Creating the career you want with occupational therapy

Enabling occupational therapy students to create the career they want is one of the aims at Griffith University as it prepares to launch its new undergraduate program in 2014.

Occupational Therapy is an essential health service dedicated to enabling people to live meaningful lives and participate in society.

Occupational Therapy Week 2013 20-26 October

With Occupational Therapy Week 2013 coming up 20-26 October as a national initiative that seeks to promote the important role of occupational therapy in the community, the profession has been identified as an area of national skills shortage, with demand for skilled practitioners tipped to rise from 2016.

The Gold Coast meanwhile, is the second most rapidly growing area in Queensland, with a steadily ageing population with an associated disability and illness factor.“Traditionally occupational therapists have worked in hospital and educational settings with all ages of people who face challenges due to physical or mental health issues,” says Bachelor of Occupational Therapy program convenor Professor Matthew Molineux from the School of Rehabilitation Sciences.

“These opportunities still exist, but we are seeing a shift in the profession and there are now emerging areas for OTs to work in such as with people who are refugees, people
who are homeless and within prisons. The settings can be very diverse and it is this diversity that will provide OT students with the chance to create the career they want.”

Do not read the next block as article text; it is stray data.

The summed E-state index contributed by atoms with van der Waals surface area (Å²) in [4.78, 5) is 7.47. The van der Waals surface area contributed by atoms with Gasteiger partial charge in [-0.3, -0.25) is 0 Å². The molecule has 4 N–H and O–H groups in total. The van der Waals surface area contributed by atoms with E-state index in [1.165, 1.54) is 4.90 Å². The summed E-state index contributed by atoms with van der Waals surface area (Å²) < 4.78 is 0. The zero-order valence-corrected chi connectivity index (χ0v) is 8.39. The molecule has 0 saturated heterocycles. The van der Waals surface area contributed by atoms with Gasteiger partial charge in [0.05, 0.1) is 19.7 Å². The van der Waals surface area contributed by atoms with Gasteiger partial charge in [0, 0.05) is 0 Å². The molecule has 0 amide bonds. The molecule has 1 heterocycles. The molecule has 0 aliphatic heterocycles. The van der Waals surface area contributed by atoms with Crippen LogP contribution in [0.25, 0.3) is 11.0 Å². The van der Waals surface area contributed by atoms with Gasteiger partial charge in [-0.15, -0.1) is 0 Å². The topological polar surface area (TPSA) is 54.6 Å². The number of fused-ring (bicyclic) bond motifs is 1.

A role-emerging placement

In line with contemporary thinking in the profession, the Griffith Bachelor of Occupational Therapy will include a ‘role emerging placement’ during the third year of the program.

This will see students attend a setting where no OT is in practice and require them to ask themselves what they can contribute from a professional perspective.

“For example, successful placements we have seen in the past in UK universities have included students attending a refugee organisation where women from diverse multicultural backgrounds have entered the country without any background knowledge on the local food and what may be culturally appropriate. The occupational therapy students supported a group of women to source, make and share food in a supportive environment. This developed their skills but also supported them during a time of
challenging transition.

“Students who complete role emerging placements become more confident and skilled problem solvers. They are also able to transfer these skills into improved professional
strategies within the more traditional OT settings,” says Professor Molineux.

Griffith’s Bachelor of Occupational Therapy is set to be offered to around 40 students from February 2014. For more information, visit

Please note: Professor Matthew Molineux will be speaking about ‘Occupation based practice’ at the upcoming Mental Health and Paediatrics Symposium at Sea World Resort
and WaterPark, Gold Coast on October 24-26. The event is hosted by Occupational Therapy Australia Queensland. For more information